Despite depictions of healthy eating by popular media, an anti-inflammatory diet does not mean deprivation, calorie counting, flavor-less food, and a life devoid of occasional treats.
An integral part of the human story, interwoven throughout the fabric of time, is that food does not only represent nourishment and sustenance, but it is also a tool for social unity and solidarity-making, for forging bonds of community, for pleasure-seeking and satiation.
Eating paleo does not mean we need to forgo indulgences altogether---rather, we become more conscientious of the quality of ingredients we use and we learn to get in touch with the signals our body communicates---savoring every bite and becoming intentional about what we consume---in other words, practicing mindfulness and intuitive eating.
With this in mind, a place for dessert and for indulgences can be carved into a paleo template to make this eating lifestyle more gratifying and sustainable in the long-term. That said, I will hand the reigns over to Gabbi to showcase the latest installment in my guest recipe series: Paleo Cinnamon Roll Muffins.
Before we get into the nitty gritty, I just need to say this. If you find it in your heart to slather these little love muffins with real full fat dairy cream cheese frosting, I wouldn’t be mad. Do it. Do it for your lactose intolerant brothers and sisters. Okay, so here’s the important notes.
Room temperature ingredients - not just an inconvenient idea, it makes a big difference in how these bake off. I like to soak the eggs in warm water for 5 - 10 minutes. And if I’m using butter, I’ll melt it and then let it sit to cool off a bit to let it get back to room temp. Don’t be afraid of over-baking! Paleo treats need all the help they can get, and that means letting these little guys get their full share of oven time: between 32 and 35 minutes. They’re done when they reach an internal temp of 190 degrees Farenheit and have a nice solid/crispy thump when you tap them.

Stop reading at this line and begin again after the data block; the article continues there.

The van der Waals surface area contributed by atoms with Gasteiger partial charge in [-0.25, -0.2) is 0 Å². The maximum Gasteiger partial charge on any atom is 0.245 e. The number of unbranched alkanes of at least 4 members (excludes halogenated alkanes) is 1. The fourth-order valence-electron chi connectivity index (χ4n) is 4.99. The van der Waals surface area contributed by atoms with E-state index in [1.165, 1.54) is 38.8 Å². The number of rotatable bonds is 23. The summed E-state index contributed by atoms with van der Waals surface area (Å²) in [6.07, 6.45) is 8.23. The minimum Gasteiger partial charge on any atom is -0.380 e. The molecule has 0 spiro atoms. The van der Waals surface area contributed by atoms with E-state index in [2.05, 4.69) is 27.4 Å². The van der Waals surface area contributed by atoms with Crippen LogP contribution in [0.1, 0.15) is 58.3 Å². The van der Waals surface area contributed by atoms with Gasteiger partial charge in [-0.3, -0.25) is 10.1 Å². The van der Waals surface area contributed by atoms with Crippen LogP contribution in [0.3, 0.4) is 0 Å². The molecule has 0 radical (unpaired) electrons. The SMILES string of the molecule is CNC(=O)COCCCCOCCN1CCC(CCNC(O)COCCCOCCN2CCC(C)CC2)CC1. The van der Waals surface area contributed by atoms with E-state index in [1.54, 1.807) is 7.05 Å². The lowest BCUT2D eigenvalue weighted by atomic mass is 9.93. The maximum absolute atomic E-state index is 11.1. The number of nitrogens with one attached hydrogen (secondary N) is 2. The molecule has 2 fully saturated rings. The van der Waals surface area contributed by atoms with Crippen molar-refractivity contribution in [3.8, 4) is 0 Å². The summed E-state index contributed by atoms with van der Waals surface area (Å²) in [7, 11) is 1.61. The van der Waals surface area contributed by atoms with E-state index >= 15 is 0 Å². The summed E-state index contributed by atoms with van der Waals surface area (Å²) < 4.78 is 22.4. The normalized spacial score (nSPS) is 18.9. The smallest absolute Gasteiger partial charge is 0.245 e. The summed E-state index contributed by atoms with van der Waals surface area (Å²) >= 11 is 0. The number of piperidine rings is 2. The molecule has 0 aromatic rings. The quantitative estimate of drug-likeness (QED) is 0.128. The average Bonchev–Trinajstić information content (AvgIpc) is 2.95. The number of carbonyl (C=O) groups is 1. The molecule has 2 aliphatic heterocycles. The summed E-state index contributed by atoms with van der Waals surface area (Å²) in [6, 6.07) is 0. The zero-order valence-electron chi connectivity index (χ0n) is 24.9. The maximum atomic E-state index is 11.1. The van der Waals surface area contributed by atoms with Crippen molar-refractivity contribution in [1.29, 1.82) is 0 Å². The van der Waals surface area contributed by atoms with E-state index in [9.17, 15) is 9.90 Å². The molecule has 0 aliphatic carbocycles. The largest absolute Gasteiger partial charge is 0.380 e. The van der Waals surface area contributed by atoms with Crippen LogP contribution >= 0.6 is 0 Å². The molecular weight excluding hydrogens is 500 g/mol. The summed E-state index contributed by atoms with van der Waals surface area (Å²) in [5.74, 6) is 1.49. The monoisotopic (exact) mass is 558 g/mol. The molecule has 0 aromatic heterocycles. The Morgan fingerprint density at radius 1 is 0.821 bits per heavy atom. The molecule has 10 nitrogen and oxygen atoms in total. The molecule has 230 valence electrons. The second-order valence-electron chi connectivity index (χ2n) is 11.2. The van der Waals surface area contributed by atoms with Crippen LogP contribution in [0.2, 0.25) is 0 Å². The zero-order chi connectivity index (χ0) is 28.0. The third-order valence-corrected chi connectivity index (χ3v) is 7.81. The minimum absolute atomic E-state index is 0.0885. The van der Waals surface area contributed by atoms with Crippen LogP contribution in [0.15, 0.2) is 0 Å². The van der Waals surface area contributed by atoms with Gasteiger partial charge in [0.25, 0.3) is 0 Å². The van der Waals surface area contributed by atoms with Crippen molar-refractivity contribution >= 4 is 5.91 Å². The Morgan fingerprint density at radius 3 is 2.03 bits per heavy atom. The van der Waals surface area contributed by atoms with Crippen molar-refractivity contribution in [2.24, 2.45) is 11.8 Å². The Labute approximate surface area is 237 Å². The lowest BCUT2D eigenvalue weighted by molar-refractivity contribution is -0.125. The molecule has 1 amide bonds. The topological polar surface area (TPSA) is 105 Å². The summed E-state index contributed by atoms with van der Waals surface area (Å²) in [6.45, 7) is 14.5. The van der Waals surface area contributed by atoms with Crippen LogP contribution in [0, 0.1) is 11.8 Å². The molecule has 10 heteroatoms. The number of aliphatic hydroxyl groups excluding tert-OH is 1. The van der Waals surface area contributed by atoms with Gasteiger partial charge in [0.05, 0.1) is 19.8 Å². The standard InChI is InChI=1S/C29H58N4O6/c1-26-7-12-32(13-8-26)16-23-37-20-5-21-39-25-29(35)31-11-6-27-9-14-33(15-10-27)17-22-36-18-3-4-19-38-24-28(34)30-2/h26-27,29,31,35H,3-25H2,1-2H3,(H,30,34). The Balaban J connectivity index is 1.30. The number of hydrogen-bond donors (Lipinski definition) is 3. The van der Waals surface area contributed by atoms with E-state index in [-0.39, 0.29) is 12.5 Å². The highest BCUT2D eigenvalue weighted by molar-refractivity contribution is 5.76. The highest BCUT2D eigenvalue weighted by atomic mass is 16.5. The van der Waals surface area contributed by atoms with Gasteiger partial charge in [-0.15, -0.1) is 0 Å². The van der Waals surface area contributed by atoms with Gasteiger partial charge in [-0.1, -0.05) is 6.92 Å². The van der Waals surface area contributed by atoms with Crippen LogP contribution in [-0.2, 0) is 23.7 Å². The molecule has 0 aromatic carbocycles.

1 ¼ cup (195g) palm sugar 7 T. room temperature palm shortening (or melted and cooled unsalted butter) 2 eggs (room temperature) 2 tsp. vanilla extract ½ cup (65g) arrowroot powder ¼ cup (35g) tapioca starch ¾ cup (82g) almond flour ½ cup (50g) coconut flour 2 T. ground cinnamon 1 T. baking powder ¼ tsp. sea salt ½ cup coconut cream
Preheat oven to 350 degrees Fahrenheit. Combine arrowroot powder, tapioca starch, almond flour, coconut flour, cinnamon, baking powder and salt. In a separate bowl, cream together the palm sugar and palm shortening. Add in eggs one at a time. Add vanilla. Add in the dry ingredients. Fold in the coconut cream. Cover bowl and let sit for 20 minutes. Meanwhile, in a small mixing bowl combine the cinnamon sugar filling ingredients. Using a standard size muffin tin, spoon batter into tin, filling about half way. Add a generous spoonful of cinnamon sugar filling to each. Fill the tins the rest of the way full with batter. Top with a generous spoonful of cinnamon sugar filling. Bake at 350 degrees Fahrenheit for 32 to 35 minutes, until muffins reach and internal temp of 190 and have a good crispy top.
About the author: Hi, I’m Gabbi, Nutritional Therapy Practitioner, personal chef, part-time baker of gluten-free pastries, and developer of paleo-ish recipes. I live in a Stars Hollow-esque town in Oregon’s Willamette Valley where I help families live happy, healthy lives through the life-changing power of food.
I spent way too many years hating my body and battling myself, because my sugar-fiend self was so conflicted between what I wanted to eat and what popular media was telling me I should eat. I knew there had to be a better way out there. A way to live in harmony with my body while eating as much delicious, nourishing food as I desired. A way to not feel groggy and hungry and frazzled all the time.
And there is! I learned that food is about getting back to our roots. It’s about respecting the earth and honoring our bodies. I learned how the media and big corporations have swayed our thinking---how they’ve ingrained in our minds that we need to eat processed crap. Not true. So not true.
I loved what I found, and I loved how I felt, so much I knew I had to share the message and spread the good news! I found the Nutritional Therapy Association (NTA), enrolled and dove into the life-giving work of learning how to help people love nourishing food again.
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